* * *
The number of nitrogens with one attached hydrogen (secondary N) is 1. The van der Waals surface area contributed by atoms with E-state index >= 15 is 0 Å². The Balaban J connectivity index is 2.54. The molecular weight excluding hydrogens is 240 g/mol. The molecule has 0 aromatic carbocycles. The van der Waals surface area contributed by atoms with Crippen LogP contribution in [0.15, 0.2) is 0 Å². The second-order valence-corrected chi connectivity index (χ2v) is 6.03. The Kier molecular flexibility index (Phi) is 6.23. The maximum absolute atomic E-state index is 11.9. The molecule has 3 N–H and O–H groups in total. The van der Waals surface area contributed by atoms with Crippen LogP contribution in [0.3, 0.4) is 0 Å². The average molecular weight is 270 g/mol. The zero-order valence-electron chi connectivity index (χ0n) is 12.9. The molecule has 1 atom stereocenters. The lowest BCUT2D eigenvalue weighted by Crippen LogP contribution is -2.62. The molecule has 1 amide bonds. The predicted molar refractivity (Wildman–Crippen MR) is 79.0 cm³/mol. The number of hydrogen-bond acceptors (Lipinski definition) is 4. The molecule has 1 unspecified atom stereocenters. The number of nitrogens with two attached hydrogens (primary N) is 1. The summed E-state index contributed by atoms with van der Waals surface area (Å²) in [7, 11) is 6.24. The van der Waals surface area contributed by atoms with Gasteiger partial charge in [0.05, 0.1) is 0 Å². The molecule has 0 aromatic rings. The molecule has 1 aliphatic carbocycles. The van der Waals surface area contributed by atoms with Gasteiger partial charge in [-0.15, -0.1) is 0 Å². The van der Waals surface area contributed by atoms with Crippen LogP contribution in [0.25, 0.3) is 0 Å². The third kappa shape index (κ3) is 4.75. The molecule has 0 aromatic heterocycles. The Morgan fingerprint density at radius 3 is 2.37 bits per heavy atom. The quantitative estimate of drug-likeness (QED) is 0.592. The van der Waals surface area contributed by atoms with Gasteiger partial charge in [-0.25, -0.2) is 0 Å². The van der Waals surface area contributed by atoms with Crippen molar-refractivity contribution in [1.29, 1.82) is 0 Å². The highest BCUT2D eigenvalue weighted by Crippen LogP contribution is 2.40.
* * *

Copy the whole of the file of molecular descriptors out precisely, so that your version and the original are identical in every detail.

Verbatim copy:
The number of nitrogens with one attached hydrogen (secondary N) is 1. The van der Waals surface area contributed by atoms with E-state index >= 15 is 0 Å². The Balaban J connectivity index is 2.54. The molecular weight excluding hydrogens is 240 g/mol. The molecule has 0 aromatic carbocycles. The van der Waals surface area contributed by atoms with Crippen LogP contribution in [0.15, 0.2) is 0 Å². The second-order valence-corrected chi connectivity index (χ2v) is 6.03. The Kier molecular flexibility index (Phi) is 6.23. The maximum absolute atomic E-state index is 11.9. The molecule has 3 N–H and O–H groups in total. The van der Waals surface area contributed by atoms with Crippen LogP contribution in [0.3, 0.4) is 0 Å². The average molecular weight is 270 g/mol. The zero-order valence-electron chi connectivity index (χ0n) is 12.9. The molecule has 1 atom stereocenters. The lowest BCUT2D eigenvalue weighted by Crippen LogP contribution is -2.62. The molecule has 1 amide bonds. The predicted molar refractivity (Wildman–Crippen MR) is 79.0 cm³/mol. The number of hydrogen-bond acceptors (Lipinski definition) is 4. The molecule has 1 unspecified atom stereocenters. The number of nitrogens with two attached hydrogens (primary N) is 1. The summed E-state index contributed by atoms with van der Waals surface area (Å²) in [7, 11) is 6.24. The van der Waals surface area contributed by atoms with Gasteiger partial charge in [0.05, 0.1) is 0 Å². The molecule has 0 aromatic rings. The molecule has 1 aliphatic carbocycles. The van der Waals surface area contributed by atoms with Gasteiger partial charge in [-0.15, -0.1) is 0 Å². The van der Waals surface area contributed by atoms with Crippen LogP contribution in [0.25, 0.3) is 0 Å². The third kappa shape index (κ3) is 4.75. The molecule has 0 aromatic heterocycles. The Morgan fingerprint density at radius 3 is 2.37 bits per heavy atom. The quantitative estimate of drug-likeness (QED) is 0.592. The van der Waals surface area contributed by atoms with Gasteiger partial charge in [-0.25, -0.2) is 0 Å². The van der Waals surface area contributed by atoms with Crippen molar-refractivity contribution in [1.29, 1.82) is 0 Å². The highest BCUT2D eigenvalue weighted by Crippen LogP contribution is 2.40.